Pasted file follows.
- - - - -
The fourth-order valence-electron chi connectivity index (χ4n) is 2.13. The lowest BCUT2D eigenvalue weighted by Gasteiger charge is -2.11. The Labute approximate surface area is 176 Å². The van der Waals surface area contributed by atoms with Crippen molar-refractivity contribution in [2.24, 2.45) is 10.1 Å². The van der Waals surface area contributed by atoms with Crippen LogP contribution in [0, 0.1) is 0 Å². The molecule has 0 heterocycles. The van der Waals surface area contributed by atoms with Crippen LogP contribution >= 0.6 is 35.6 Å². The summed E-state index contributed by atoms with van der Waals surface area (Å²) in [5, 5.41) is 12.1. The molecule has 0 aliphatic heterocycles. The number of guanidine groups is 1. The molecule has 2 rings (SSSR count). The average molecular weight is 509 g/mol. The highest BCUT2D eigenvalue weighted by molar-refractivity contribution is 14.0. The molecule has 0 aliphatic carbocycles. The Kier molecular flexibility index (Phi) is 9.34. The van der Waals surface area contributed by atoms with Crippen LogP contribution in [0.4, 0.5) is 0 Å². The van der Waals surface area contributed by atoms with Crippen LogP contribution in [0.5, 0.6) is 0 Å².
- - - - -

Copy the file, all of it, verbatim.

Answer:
The fourth-order valence-electron chi connectivity index (χ4n) is 2.13. The lowest BCUT2D eigenvalue weighted by Gasteiger charge is -2.11. The Labute approximate surface area is 176 Å². The van der Waals surface area contributed by atoms with Crippen molar-refractivity contribution in [2.24, 2.45) is 10.1 Å². The van der Waals surface area contributed by atoms with Crippen LogP contribution in [0, 0.1) is 0 Å². The molecule has 0 heterocycles. The van der Waals surface area contributed by atoms with Crippen LogP contribution >= 0.6 is 35.6 Å². The summed E-state index contributed by atoms with van der Waals surface area (Å²) in [5, 5.41) is 12.1. The molecule has 0 aliphatic heterocycles. The number of guanidine groups is 1. The molecule has 2 rings (SSSR count). The average molecular weight is 509 g/mol. The highest BCUT2D eigenvalue weighted by molar-refractivity contribution is 14.0. The molecule has 0 aliphatic carbocycles. The Kier molecular flexibility index (Phi) is 9.34. The van der Waals surface area contributed by atoms with Crippen LogP contribution in [0.4, 0.5) is 0 Å². The van der Waals surface area contributed by atoms with Crippen LogP contribution in [0.5, 0.6) is 0 Å².